There are probably also other equally valid answers, and I believe most of these should also apply to an individual with an MS/MA.  In fact, I think some of these are of value for mindfulness and objectivity for the general public.

6) I noticed genetic counselor students in my human genetics class at the University of Michigan were better at memorizing rare diseases than I am, and I also noticed that the genetic counselors and physicians at the City of Hope Clinical Cancer Genomics conference could parse information from family trees quicker than I could.  However, I don't want to completely rule out the possibility that I could contribute to any human discussions.  For example, I try to describe my own personal strengths and weaknesses in this blog postHowever, for those that are interested, I think there is a difference between and MS in Bioinformatics and an MS in Genetic Counseling.

Finally, to be clear (again), I am not quite convinced that a genomics PhD is the best fit for me (particularly at this time), but I really do think I have some experiences that are worth sharing (and there may be at least a temporarily value to me having a leadership role for a limited number of projects).

Update (9/26/2020): I believe a couple family members agree that having a terminal Master's degree (either biology/biotechnology or bioinformatics) sounds like the best fit for me.  This shifts the discussion somewhat, away from a genomics PhD (such as genomics MS, if that existed).

I would still like there to be ways for me to provide feedback (such as this F1000 Research article, where the ORCiD link lists my work experience as well as degrees), and I think it would be nice if I could have some partial leadership roles for some papers (such as pre-prints or perhaps some brief peer reviewed articles with external links for more information that can be updated).  However, if that is the case, I am leaning towards agreeing that a terminal Master's degree is the best solution.

You can also see my contributions to through the Disqus comment system, even though my degree (or work experience) is not directly mentioned.  I think this is important for helping improve post-publication review.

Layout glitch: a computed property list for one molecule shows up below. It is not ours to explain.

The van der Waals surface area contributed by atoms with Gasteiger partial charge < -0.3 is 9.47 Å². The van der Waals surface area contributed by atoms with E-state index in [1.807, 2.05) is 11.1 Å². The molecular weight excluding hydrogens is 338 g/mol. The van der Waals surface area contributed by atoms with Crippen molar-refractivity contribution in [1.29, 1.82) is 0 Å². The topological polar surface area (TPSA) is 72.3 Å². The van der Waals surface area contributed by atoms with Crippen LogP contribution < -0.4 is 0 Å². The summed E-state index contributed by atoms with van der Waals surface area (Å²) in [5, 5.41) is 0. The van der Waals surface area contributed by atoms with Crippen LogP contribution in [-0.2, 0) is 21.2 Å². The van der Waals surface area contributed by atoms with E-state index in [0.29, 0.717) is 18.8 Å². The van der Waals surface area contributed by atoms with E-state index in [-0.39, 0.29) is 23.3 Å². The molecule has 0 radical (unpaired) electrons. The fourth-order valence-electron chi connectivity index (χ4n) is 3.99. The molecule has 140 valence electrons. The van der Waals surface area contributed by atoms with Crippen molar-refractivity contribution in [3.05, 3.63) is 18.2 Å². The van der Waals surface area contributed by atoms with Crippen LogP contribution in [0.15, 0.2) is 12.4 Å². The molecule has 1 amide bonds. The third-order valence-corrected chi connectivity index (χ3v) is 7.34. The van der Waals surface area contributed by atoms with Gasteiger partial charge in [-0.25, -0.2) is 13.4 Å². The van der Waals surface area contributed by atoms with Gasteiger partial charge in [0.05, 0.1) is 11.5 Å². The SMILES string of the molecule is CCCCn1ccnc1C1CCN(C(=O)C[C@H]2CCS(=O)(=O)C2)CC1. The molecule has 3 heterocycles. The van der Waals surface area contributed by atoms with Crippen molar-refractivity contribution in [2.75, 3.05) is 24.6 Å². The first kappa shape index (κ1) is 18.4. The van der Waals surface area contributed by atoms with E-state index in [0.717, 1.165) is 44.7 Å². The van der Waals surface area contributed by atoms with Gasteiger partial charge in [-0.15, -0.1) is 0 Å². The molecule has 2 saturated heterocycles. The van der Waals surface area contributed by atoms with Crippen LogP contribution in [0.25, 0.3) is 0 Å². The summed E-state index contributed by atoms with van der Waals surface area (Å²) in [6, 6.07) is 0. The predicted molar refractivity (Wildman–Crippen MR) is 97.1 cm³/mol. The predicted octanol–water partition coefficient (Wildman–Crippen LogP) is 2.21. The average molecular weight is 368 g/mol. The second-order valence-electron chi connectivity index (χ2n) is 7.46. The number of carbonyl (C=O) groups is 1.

For example, I think an MS/MA in Biology and a Certificate in Bioinformatics or Genomic Data Science could also be a fair way to represent my abilities.  I would say this is pretty much what I currently have.

Change Log:

9/11/2019 - add note from colleague discussion (from previous week) that "update name" basis is not necessarily true for all countries (a response from a colleague with initials "AP")
10/15/2019 - public post date
10/19/2019 - update (I see that I left "public post date", but I think this was a minor update, and I caught the duplicated change log description on 11/14/2019)
11/14/2019 - other minor changes (and also emphasize importance of more absolute objective truth in the PhD, as well as mention on-line courses and post draft about personal strengths and weaknesses)
11/17/2019 - add link to Twitter discussions + add own advice of getting MS first, then PhD (from responses/discussion from @Sternarchella, @tatsvelez, and @eco_andrew); change "hesitant" to "not quite convinced"
12/5/2019 - add initials to entry for 1st change log
12/6/2019 - trim down and re-order post + add on-line blog link
7/4/2020 - add concern about leading without sufficient understanding
9/26/2020 - add updated thoughts + update duration of being a Bioinformatics Specialist (7.5 to 8.5 years) + minor changes
9/27/2020 - minor changes; add note (here) to acknowledge guidance from colleagues for trying to work on shorting content for communication, and this is the basis for mentioning a brief peer reviewed article (I have peer reviewed articles with similar initiative in journals like PLOS ONE and peerJ, but I do not currently have a published example for the brief part with greater emphasis on external post-publication support to be transparent but reduce chance of needing a correction, with or without developing the idea for the project/paper).